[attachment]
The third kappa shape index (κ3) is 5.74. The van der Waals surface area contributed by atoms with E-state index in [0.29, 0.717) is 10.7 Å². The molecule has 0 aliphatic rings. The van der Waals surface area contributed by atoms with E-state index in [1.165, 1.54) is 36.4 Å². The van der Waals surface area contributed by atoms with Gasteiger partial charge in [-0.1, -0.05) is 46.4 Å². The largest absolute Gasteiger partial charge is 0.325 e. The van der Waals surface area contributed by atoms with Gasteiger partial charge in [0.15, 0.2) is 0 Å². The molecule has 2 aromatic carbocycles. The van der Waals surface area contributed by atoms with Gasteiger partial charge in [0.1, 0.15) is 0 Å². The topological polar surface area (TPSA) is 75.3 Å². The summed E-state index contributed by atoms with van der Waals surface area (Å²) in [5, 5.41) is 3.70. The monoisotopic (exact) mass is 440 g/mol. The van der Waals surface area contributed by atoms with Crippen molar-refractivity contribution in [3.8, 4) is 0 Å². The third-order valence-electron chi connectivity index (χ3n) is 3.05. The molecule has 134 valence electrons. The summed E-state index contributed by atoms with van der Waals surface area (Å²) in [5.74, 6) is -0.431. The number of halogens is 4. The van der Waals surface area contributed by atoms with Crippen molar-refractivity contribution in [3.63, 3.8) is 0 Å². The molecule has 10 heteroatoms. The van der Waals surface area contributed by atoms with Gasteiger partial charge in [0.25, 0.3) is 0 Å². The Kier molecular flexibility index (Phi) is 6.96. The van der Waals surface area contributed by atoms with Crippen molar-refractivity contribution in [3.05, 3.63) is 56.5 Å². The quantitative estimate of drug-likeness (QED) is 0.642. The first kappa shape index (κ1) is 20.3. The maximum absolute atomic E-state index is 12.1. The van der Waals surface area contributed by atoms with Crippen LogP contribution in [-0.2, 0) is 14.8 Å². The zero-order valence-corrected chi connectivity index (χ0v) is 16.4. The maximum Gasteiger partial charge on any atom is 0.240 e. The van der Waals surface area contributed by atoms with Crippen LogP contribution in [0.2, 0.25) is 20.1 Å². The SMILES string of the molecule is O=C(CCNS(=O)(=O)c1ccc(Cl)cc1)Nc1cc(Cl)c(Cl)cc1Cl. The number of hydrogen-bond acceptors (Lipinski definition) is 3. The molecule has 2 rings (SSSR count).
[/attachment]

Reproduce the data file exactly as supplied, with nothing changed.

The third kappa shape index (κ3) is 5.74. The van der Waals surface area contributed by atoms with E-state index in [0.29, 0.717) is 10.7 Å². The molecule has 0 aliphatic rings. The van der Waals surface area contributed by atoms with E-state index in [1.165, 1.54) is 36.4 Å². The van der Waals surface area contributed by atoms with Gasteiger partial charge in [-0.1, -0.05) is 46.4 Å². The largest absolute Gasteiger partial charge is 0.325 e. The van der Waals surface area contributed by atoms with Gasteiger partial charge in [0.15, 0.2) is 0 Å². The molecule has 2 aromatic carbocycles. The van der Waals surface area contributed by atoms with Gasteiger partial charge in [0.1, 0.15) is 0 Å². The topological polar surface area (TPSA) is 75.3 Å². The summed E-state index contributed by atoms with van der Waals surface area (Å²) in [5, 5.41) is 3.70. The monoisotopic (exact) mass is 440 g/mol. The van der Waals surface area contributed by atoms with Crippen molar-refractivity contribution in [3.8, 4) is 0 Å². The third-order valence-electron chi connectivity index (χ3n) is 3.05. The molecule has 134 valence electrons. The summed E-state index contributed by atoms with van der Waals surface area (Å²) in [5.74, 6) is -0.431. The number of halogens is 4. The van der Waals surface area contributed by atoms with Crippen molar-refractivity contribution in [3.63, 3.8) is 0 Å². The molecule has 10 heteroatoms. The van der Waals surface area contributed by atoms with Gasteiger partial charge in [0.25, 0.3) is 0 Å². The Kier molecular flexibility index (Phi) is 6.96. The van der Waals surface area contributed by atoms with Crippen molar-refractivity contribution in [3.05, 3.63) is 56.5 Å². The quantitative estimate of drug-likeness (QED) is 0.642. The first kappa shape index (κ1) is 20.3. The maximum absolute atomic E-state index is 12.1. The van der Waals surface area contributed by atoms with Crippen LogP contribution in [-0.2, 0) is 14.8 Å². The zero-order valence-corrected chi connectivity index (χ0v) is 16.4. The maximum Gasteiger partial charge on any atom is 0.240 e. The van der Waals surface area contributed by atoms with Crippen LogP contribution in [0.2, 0.25) is 20.1 Å². The SMILES string of the molecule is O=C(CCNS(=O)(=O)c1ccc(Cl)cc1)Nc1cc(Cl)c(Cl)cc1Cl. The number of hydrogen-bond acceptors (Lipinski definition) is 3. The molecule has 2 rings (SSSR count).